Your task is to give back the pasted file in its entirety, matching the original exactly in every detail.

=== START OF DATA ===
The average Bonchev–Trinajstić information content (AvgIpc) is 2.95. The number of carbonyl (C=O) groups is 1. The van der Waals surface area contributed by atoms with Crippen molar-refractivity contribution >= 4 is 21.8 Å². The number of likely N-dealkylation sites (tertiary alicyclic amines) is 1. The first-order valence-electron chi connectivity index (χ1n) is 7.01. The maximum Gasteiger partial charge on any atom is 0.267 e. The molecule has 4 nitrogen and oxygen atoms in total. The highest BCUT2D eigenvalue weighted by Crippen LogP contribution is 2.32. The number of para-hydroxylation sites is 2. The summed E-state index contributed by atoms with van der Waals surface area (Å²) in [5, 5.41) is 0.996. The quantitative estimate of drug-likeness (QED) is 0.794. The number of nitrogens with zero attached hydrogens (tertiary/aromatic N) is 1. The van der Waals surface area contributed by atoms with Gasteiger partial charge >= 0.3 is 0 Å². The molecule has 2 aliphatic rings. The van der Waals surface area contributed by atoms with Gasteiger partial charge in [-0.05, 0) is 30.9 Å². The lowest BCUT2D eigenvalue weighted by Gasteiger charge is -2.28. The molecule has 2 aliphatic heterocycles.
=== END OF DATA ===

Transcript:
The average Bonchev–Trinajstić information content (AvgIpc) is 2.95. The number of carbonyl (C=O) groups is 1. The van der Waals surface area contributed by atoms with Crippen molar-refractivity contribution >= 4 is 21.8 Å². The number of likely N-dealkylation sites (tertiary alicyclic amines) is 1. The first-order valence-electron chi connectivity index (χ1n) is 7.01. The maximum Gasteiger partial charge on any atom is 0.267 e. The molecule has 4 nitrogen and oxygen atoms in total. The highest BCUT2D eigenvalue weighted by Crippen LogP contribution is 2.32. The number of para-hydroxylation sites is 2. The summed E-state index contributed by atoms with van der Waals surface area (Å²) in [5, 5.41) is 0.996. The quantitative estimate of drug-likeness (QED) is 0.794. The number of nitrogens with zero attached hydrogens (tertiary/aromatic N) is 1. The van der Waals surface area contributed by atoms with Gasteiger partial charge >= 0.3 is 0 Å². The molecule has 2 aliphatic rings. The van der Waals surface area contributed by atoms with Gasteiger partial charge in [-0.05, 0) is 30.9 Å². The lowest BCUT2D eigenvalue weighted by Gasteiger charge is -2.28. The molecule has 2 aliphatic heterocycles.